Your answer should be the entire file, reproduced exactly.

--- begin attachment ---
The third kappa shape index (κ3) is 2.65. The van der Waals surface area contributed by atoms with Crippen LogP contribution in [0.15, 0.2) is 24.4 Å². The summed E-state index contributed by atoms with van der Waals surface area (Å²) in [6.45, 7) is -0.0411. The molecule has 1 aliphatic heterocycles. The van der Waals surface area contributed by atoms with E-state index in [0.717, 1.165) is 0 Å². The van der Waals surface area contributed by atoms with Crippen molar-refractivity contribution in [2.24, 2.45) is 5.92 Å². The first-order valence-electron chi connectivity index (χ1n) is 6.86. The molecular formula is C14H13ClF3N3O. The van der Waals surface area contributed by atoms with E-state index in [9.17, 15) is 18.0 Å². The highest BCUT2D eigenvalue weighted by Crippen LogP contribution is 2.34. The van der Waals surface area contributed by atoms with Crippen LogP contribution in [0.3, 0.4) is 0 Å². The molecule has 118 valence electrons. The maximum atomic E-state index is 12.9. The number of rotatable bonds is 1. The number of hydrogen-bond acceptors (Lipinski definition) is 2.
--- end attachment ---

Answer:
The third kappa shape index (κ3) is 2.65. The van der Waals surface area contributed by atoms with Crippen LogP contribution in [0.15, 0.2) is 24.4 Å². The summed E-state index contributed by atoms with van der Waals surface area (Å²) in [6.45, 7) is -0.0411. The molecule has 1 aliphatic heterocycles. The van der Waals surface area contributed by atoms with E-state index in [0.717, 1.165) is 0 Å². The van der Waals surface area contributed by atoms with Crippen molar-refractivity contribution in [2.24, 2.45) is 5.92 Å². The first-order valence-electron chi connectivity index (χ1n) is 6.86. The molecular formula is C14H13ClF3N3O. The van der Waals surface area contributed by atoms with E-state index in [9.17, 15) is 18.0 Å². The highest BCUT2D eigenvalue weighted by Crippen LogP contribution is 2.34. The van der Waals surface area contributed by atoms with Crippen LogP contribution in [0.3, 0.4) is 0 Å². The molecule has 118 valence electrons. The maximum atomic E-state index is 12.9. The number of rotatable bonds is 1. The number of hydrogen-bond acceptors (Lipinski definition) is 2.